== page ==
With much of the house in a state where walls have been stripped back to their bare stones, it is fortunate that there will be plenty to keep us occupied in the garden. After the initial euphoria of discovering that the orchid plants are in bloom, we realise that there is much to be done to bring the garden back to a state of cared-ness.
When I post a picture of a denuded salon sejour on Facebook, Maddy comments that it is no wonder we are spending so much time in the garden. Over the succeeding week the garden becomes our source of fresh air and exercise, our recreation, and briefly on the penultimate day of our stay, a place to relax in the hammock with my current read. Nick manages two fishing trips and brings home the fishy ‘bacon’. Apart from our daily bread, fresh produce and eggs from a neighbour, we eat our way into our own stores.
We do spend Saturday evening with our neighbours. I need the afternoon in the kitchen to cook up two curries and dall; this meal being laced with naan, poppadums, pickles and chutneys to provide an Indian supper which we then carry over the road and eat chez Poulet.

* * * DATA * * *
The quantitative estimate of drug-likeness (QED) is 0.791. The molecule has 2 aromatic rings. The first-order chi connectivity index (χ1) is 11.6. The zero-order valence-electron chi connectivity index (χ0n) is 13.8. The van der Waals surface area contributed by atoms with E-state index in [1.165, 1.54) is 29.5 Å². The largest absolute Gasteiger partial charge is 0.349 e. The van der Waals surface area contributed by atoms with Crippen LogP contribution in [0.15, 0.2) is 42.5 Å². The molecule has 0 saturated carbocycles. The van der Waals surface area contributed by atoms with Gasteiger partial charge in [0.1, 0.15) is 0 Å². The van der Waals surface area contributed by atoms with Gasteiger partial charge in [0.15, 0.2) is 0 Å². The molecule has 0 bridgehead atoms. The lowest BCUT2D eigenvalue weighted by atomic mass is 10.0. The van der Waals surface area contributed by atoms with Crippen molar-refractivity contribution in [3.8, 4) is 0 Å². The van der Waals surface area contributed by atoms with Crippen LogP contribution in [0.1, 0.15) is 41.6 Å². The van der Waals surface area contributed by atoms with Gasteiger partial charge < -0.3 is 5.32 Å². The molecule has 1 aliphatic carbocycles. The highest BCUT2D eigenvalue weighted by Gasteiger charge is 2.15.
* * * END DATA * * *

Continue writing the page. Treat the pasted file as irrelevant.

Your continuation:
On the day before we leave it is a public holiday for the Feast of the Ascension. We celebrate this with Francois and Anne when they BBQ for visiting family. Fourteen of us sit out in perfect breezy, sunny conditions overlooking their beautiful garden and enjoy a feast of our own.
Anne and I have been swapping plants during our short stay at the house and when we leave for the ferry on Friday morning our car is loaded with pots containing plants destined for both my and Maddy’s gardens in Dorset. This is the last consignment of plants which have been waiting in the wings, to cross the Channel. Henceforth the pot management regime in France should be less onerous. Sorting out the gravel garden at The Old Workshop is another project…..